Kabul, or Cabul (Kau'bal; the Kabura of Ptolemy), the capital of Afghanistan, is charmingly situated at the foot of the Takht-i-Shah and Asmai hills, on a spur of which to the south is the fortress of Bala Hissar (or 'upper fort'), once an important stronghold, but now abandoned. The city is composed almost entirely of mud-built buildings with flat roofs, and is traversed by the main bazaar, whose streets diverge from the central square, and divide Kabul into four quarters. The bazaar rivals that of Kandahar, and includes every variety of trade. Carpets, camel-hair cloth, and skins are perhaps the specialities; but there are now many shops in which European goods can be purchased, and Kabul is rapidly assuming the general character of an Indian mart. Communication with India is now regular and constant: there is a growing trade with central Asia. The cantonment of Sherpur, situated about a mile north of the Bala Hissar, where the British troops were beleaguered in 1880, is maintained in good repair. Close to it are still to be traced the outlines of the old British entrenchment of 1840-41, when, after a nine weeks' siege, a British force had to capitulate. At the western extremity of the Bemara ridge, which flanks Sherpur on the north, is the English cemetery, now protected by a high wall. Kabul is celebrated for its fruit, its grapes and melons being especially famous. The elevation of the plain above sea-level is about 6000 feet, which ensures a delightful temperature and fine climate in summer; but it is sometimes severely cold in winter, when snow occasionally covers the ground to the depth of several feet, and communication is frequently interrupted. Pop. 90,000.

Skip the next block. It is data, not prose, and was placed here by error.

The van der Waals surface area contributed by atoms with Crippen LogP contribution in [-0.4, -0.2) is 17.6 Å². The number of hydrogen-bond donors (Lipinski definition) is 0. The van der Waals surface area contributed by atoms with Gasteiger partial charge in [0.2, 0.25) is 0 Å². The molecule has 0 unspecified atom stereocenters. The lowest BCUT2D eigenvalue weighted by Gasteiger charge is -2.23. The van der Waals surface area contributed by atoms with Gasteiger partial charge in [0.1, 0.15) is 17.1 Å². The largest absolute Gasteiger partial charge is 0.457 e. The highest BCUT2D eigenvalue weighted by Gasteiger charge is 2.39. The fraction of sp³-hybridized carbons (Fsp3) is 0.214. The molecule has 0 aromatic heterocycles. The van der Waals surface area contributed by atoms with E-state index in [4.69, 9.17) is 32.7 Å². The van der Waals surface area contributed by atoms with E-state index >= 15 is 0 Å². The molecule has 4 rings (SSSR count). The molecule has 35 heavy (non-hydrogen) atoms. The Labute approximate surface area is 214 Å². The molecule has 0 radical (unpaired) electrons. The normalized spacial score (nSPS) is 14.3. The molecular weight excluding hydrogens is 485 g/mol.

The Kabul River rises at Sar-i-Chashma, near the source of the Helmund, flows through Kabul city, and, mainly by a long series of precipitous defiles, finally reaches the Indus at Attok. The length of its course (generally south-easterly) is about 270 miles.